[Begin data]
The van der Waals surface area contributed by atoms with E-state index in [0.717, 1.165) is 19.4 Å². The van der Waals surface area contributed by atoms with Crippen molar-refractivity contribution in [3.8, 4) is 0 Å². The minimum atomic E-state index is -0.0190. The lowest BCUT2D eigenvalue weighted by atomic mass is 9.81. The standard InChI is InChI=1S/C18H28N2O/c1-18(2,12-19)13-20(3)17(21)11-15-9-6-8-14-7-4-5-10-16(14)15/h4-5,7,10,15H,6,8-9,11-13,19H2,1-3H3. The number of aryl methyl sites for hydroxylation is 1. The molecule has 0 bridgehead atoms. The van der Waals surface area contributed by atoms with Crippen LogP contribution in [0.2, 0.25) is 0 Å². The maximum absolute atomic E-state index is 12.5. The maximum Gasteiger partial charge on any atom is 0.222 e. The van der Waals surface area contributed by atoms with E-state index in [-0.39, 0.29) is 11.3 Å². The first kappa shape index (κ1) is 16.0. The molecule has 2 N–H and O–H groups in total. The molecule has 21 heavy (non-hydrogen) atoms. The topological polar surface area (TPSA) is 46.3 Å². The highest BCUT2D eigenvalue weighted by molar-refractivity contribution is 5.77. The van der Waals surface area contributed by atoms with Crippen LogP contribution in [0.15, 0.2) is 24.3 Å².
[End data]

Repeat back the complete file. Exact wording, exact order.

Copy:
The van der Waals surface area contributed by atoms with E-state index in [0.717, 1.165) is 19.4 Å². The van der Waals surface area contributed by atoms with Crippen molar-refractivity contribution in [3.8, 4) is 0 Å². The minimum atomic E-state index is -0.0190. The lowest BCUT2D eigenvalue weighted by atomic mass is 9.81. The standard InChI is InChI=1S/C18H28N2O/c1-18(2,12-19)13-20(3)17(21)11-15-9-6-8-14-7-4-5-10-16(14)15/h4-5,7,10,15H,6,8-9,11-13,19H2,1-3H3. The number of aryl methyl sites for hydroxylation is 1. The molecule has 0 bridgehead atoms. The van der Waals surface area contributed by atoms with Crippen LogP contribution in [0.2, 0.25) is 0 Å². The maximum absolute atomic E-state index is 12.5. The maximum Gasteiger partial charge on any atom is 0.222 e. The van der Waals surface area contributed by atoms with E-state index in [-0.39, 0.29) is 11.3 Å². The first kappa shape index (κ1) is 16.0. The molecule has 2 N–H and O–H groups in total. The molecule has 21 heavy (non-hydrogen) atoms. The topological polar surface area (TPSA) is 46.3 Å². The highest BCUT2D eigenvalue weighted by molar-refractivity contribution is 5.77. The van der Waals surface area contributed by atoms with Crippen LogP contribution in [0.15, 0.2) is 24.3 Å².